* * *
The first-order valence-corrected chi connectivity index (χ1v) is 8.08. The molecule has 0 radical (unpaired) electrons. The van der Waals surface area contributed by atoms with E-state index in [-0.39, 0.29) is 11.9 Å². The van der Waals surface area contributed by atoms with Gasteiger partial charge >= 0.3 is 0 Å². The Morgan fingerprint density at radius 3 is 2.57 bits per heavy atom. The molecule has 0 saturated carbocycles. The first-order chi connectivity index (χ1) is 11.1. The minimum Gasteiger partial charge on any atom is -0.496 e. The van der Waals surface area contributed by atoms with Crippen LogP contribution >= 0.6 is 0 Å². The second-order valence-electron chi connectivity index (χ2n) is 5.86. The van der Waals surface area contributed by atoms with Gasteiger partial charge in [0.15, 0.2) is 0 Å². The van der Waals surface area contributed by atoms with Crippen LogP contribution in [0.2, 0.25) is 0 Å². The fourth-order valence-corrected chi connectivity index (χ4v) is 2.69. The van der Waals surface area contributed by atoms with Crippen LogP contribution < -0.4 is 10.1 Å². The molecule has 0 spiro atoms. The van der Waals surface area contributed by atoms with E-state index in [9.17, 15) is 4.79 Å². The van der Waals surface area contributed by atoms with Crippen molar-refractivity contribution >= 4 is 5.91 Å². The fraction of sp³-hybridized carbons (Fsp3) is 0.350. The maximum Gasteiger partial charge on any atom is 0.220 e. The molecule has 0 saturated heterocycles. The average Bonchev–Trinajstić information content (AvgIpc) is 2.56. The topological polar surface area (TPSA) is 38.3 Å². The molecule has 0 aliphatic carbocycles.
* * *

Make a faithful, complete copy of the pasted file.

The first-order valence-corrected chi connectivity index (χ1v) is 8.08. The molecule has 0 radical (unpaired) electrons. The van der Waals surface area contributed by atoms with E-state index in [-0.39, 0.29) is 11.9 Å². The van der Waals surface area contributed by atoms with Gasteiger partial charge >= 0.3 is 0 Å². The Morgan fingerprint density at radius 3 is 2.57 bits per heavy atom. The molecule has 0 saturated carbocycles. The first-order chi connectivity index (χ1) is 11.1. The minimum Gasteiger partial charge on any atom is -0.496 e. The van der Waals surface area contributed by atoms with Crippen LogP contribution >= 0.6 is 0 Å². The second-order valence-electron chi connectivity index (χ2n) is 5.86. The van der Waals surface area contributed by atoms with Gasteiger partial charge in [0.15, 0.2) is 0 Å². The van der Waals surface area contributed by atoms with Crippen LogP contribution in [0.2, 0.25) is 0 Å². The fourth-order valence-corrected chi connectivity index (χ4v) is 2.69. The van der Waals surface area contributed by atoms with Crippen LogP contribution < -0.4 is 10.1 Å². The molecule has 0 spiro atoms. The van der Waals surface area contributed by atoms with E-state index in [9.17, 15) is 4.79 Å². The van der Waals surface area contributed by atoms with Crippen molar-refractivity contribution >= 4 is 5.91 Å². The fraction of sp³-hybridized carbons (Fsp3) is 0.350. The maximum Gasteiger partial charge on any atom is 0.220 e. The molecule has 0 saturated heterocycles. The average Bonchev–Trinajstić information content (AvgIpc) is 2.56. The topological polar surface area (TPSA) is 38.3 Å². The molecule has 0 aliphatic carbocycles.